Labelled Diagram of the Eye

Labelled diagram of the structure of the retina

Blepharospasm may be defined as involuntary tight contraction of the eyelids.

That this term concerns the eyelids is indicated by the prefix "blephar-" which refers to the eyelid. The suffix "-spasm" refers to tight muscle contraction.

The formal definition above may be less easy for the layman to relate to than equivalent but more colloquial descriptions such as a blepharospasm being any abnormal tic or twitch of the eyelid. (Technically a "tic" is a sudden, repetitive, nonrhythmic, motor movement of particular muscle groups. Many people will also be familiar with the apperance of someone having and uncontrolled tic or twitch, especially if visible areas such as the face or neck are involved.)

Typical symptoms and effects involving blepharospasm include:

  • Spasms of eye closure - typically in situations of bright light, or when concentrating, e.g. on reading or watching television
  • Tiredness, irritation, or other emotional tensions can exacerbate the symptoms
  • Awareness of being observed may reduce symptoms, or their frequency
  • Symptoms generally occur during active/waking hours, rather than overnight.
  • If the blepharospasm progresses (gets worse), the spasms happen more frequently - making tasks difficult, and in extreme cases perhaps even making it very difficult for the patient to see at all.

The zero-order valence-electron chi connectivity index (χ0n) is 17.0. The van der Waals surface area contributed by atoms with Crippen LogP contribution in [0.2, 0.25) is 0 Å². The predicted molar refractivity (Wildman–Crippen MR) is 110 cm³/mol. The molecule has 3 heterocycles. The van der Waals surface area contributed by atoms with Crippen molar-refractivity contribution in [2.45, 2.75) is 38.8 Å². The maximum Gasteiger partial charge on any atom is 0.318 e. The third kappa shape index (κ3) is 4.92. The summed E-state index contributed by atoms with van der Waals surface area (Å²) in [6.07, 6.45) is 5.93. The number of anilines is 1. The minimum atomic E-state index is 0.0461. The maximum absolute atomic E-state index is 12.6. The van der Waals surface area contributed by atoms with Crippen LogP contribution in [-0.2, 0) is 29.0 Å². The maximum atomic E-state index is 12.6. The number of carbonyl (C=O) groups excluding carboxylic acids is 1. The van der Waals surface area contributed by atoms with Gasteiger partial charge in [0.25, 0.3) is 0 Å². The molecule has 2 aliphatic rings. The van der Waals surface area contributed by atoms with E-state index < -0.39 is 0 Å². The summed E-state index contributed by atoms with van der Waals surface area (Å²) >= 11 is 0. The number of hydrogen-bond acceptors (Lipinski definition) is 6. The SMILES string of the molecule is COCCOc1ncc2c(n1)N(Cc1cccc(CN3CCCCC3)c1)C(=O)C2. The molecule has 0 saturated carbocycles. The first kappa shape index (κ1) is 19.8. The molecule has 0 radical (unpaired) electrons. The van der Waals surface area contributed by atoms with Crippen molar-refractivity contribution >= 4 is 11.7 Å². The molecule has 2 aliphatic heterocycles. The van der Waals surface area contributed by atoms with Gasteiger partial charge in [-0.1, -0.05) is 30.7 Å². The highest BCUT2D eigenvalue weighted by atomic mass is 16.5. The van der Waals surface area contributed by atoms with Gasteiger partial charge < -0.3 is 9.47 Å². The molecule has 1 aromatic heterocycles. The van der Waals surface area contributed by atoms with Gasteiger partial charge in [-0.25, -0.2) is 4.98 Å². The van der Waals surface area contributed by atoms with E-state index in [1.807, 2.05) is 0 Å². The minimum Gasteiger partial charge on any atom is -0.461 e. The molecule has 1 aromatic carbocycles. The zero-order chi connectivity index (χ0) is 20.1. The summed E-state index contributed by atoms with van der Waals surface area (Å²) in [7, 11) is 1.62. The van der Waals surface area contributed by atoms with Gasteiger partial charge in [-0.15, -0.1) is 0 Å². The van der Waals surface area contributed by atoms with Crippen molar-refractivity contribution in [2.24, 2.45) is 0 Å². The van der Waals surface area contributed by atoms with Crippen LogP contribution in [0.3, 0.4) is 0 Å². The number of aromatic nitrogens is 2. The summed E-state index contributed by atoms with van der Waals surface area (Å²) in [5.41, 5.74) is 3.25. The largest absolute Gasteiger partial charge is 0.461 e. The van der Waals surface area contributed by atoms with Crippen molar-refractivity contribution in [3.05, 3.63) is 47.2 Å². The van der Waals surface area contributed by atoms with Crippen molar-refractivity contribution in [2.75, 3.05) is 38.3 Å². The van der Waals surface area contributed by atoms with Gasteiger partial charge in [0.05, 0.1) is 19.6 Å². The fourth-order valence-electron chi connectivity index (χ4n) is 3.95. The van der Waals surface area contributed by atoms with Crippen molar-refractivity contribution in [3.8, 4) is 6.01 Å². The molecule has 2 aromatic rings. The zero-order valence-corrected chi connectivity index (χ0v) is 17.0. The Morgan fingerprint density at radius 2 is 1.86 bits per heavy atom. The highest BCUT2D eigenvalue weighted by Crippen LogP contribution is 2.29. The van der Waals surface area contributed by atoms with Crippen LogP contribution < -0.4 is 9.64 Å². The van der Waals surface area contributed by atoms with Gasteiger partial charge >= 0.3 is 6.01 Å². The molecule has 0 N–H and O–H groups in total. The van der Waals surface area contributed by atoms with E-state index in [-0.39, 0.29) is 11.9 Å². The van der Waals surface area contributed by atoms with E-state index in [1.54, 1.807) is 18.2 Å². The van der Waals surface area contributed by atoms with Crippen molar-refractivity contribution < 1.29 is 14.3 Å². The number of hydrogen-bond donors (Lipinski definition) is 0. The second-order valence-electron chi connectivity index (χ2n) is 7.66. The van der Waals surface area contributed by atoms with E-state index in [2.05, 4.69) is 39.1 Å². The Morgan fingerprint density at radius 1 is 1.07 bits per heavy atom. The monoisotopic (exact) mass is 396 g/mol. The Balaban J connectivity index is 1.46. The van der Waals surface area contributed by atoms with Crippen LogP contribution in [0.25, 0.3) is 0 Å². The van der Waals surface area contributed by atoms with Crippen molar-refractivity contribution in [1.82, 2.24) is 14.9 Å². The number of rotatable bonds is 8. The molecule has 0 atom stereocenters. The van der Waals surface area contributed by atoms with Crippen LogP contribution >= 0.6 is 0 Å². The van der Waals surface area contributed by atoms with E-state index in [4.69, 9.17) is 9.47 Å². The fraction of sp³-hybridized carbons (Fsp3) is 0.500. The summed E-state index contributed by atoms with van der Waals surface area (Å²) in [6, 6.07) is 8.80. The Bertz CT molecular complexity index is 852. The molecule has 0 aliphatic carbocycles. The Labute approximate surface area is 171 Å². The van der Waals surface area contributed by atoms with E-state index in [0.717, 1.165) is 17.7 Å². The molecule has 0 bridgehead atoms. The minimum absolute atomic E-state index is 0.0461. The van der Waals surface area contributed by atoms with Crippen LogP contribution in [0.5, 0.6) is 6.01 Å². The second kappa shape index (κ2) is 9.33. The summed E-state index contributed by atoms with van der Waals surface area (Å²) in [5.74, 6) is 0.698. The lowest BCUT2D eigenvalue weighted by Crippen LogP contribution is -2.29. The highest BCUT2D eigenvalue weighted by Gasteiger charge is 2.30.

Many cases of blepharospasm occur arising spontaneously or from an obscure or unknown cause. Such cases are called either benign essential blepharospasm or primary blepharospasm.

Conversely, cases of blepharospasm due to a specific known organic disease are known generically as secondary blepharospasm.

Examples of diseases that include or may lead to secondary blepharospasm include:

More about Ophthalmology:

This section includes short definitions of many diseases, disorders, and conditions of the eyes and visual system.
For definitions of other terms in this category, choose from the list to the left (but note that this is not a complete/exhaustive list).

Other related pages include

For further information see also our pages of books about ophthalmology.

The following books may also be of interest:

The Aging Eye (Harvard Medical School)
MCQ Companion to the Eye (Textbook)
The Secret of Perfect Vision: How You Can Prevent and Reverse Nearsightedness
What Your Doctor May Not Tell You About(TM) Glaucoma: The Essential Treatments and Advances That Could Save Your Sight

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